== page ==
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  • Writer's pictureSummers Family Law

Navigating the Unique Landscape of Future Inheritances in Massachusetts Divorces

When divorcing spouses fight over assets and money, future inheritances often come up as a point of contention. Most states do not consider potential future inheritances as assets up for grabs in a divorce. However, Massachusetts takes a slightly different approach to this issue.


Under Massachusetts divorce law, a spouse's expected receipt of a future inheritance is considered a relevant factor when equitably dividing marital assets, even though the inheritance itself cannot be divided by the court. This means that if one spouse is likely to receive a large inheritance down the road, the court can take that into account when distributing marital property.


The rationale is that the spouse who stands to inherit money in the future may have less need for an equal share of the marital assets today. However, the intricacies of how this works can get complicated.


In most states, a divorcing spouse would be unsuccessful if they demanded financial records or a copy of the will of the relative expected to leave an inheritance. But in Massachusetts, because future inheritances are relevant under the law, such documents can be obtained through discovery.


This issue was addressed over 25 years ago in a Massachusetts Supreme Judicial Court case known as Vaughan v. Vaughan. The SJC ruled that divorcing spouses can potentially subject family members to discovery when a future inheritance is at play.


The Vaughan case established the so-called "Vaughan Affidavit" as a compromise between protecting a family member's privacy and allowing discovery. Using this affidavit, a judge can order a wealthy relative to disclose their net worth, estate plan basics, and date when the plan was last updated. This avoids a deposition.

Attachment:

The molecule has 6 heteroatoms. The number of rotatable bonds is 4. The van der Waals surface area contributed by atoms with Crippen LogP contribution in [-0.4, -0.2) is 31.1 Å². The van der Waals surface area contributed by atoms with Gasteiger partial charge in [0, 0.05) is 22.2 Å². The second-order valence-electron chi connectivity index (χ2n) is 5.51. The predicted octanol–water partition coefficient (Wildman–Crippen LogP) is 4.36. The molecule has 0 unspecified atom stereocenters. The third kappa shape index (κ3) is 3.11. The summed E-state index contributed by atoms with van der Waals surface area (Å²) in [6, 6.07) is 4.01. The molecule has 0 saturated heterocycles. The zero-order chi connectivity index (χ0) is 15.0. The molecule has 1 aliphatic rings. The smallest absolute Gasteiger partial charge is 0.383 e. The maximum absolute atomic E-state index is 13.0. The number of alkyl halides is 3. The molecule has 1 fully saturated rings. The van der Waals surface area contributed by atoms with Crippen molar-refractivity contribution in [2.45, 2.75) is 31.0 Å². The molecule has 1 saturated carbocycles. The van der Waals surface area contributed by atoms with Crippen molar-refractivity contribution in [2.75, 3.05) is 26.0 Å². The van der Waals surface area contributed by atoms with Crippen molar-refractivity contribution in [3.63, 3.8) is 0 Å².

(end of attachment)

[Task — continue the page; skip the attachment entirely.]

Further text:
Oddly enough, Vaughan was a non-binding decision by a single SJC justice over two decades ago. Yet it still shapes how Massachusetts handles future inheritances in divorces today. The practice continues based on an old, unpublished opinion that never became official law through a published SJC ruling.


This wrinkle in Massachusetts divorce law means navigating the division of assets can become even more complicated when a future inheritance is at stake. If you find yourself in a situation where future inheritances might impact your divorce case, it's crucial to seek experienced legal counsel familiar with the intricacies of Massachusetts family law. I'm here to guide you through the complexities, offering tailored advice and representation to safeguard your interests during this challenging time.


Disclaimer: The content provided in this blog is for informational and educational purposes only. It should not be construed as legal advice and readers should not act upon any information provided without seeking professional legal counsel. The author does not guarantee the completeness or accuracy of the information provided. This blog is not intended to create an attorney-client relationship between the author and the reader.

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